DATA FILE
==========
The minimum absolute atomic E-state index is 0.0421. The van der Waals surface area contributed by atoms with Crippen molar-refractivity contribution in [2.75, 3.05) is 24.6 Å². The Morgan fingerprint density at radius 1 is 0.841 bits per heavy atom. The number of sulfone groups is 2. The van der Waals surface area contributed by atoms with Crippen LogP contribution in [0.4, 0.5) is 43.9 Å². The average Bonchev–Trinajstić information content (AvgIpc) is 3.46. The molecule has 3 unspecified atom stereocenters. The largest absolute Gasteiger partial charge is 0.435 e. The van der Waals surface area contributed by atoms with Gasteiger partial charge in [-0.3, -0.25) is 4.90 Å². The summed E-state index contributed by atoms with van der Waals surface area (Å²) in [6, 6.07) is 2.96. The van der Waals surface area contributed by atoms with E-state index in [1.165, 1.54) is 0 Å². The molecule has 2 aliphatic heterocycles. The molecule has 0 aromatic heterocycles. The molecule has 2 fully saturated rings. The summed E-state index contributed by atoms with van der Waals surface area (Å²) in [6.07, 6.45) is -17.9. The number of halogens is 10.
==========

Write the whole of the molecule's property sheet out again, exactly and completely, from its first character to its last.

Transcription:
The minimum absolute atomic E-state index is 0.0421. The van der Waals surface area contributed by atoms with Crippen molar-refractivity contribution in [2.75, 3.05) is 24.6 Å². The Morgan fingerprint density at radius 1 is 0.841 bits per heavy atom. The number of sulfone groups is 2. The van der Waals surface area contributed by atoms with Crippen LogP contribution in [0.4, 0.5) is 43.9 Å². The average Bonchev–Trinajstić information content (AvgIpc) is 3.46. The molecule has 3 unspecified atom stereocenters. The largest absolute Gasteiger partial charge is 0.435 e. The van der Waals surface area contributed by atoms with Gasteiger partial charge in [-0.3, -0.25) is 4.90 Å². The summed E-state index contributed by atoms with van der Waals surface area (Å²) in [6, 6.07) is 2.96. The van der Waals surface area contributed by atoms with E-state index in [1.165, 1.54) is 0 Å². The molecule has 2 aliphatic heterocycles. The molecule has 0 aromatic heterocycles. The molecule has 2 fully saturated rings. The summed E-state index contributed by atoms with van der Waals surface area (Å²) in [6.07, 6.45) is -17.9. The number of halogens is 10.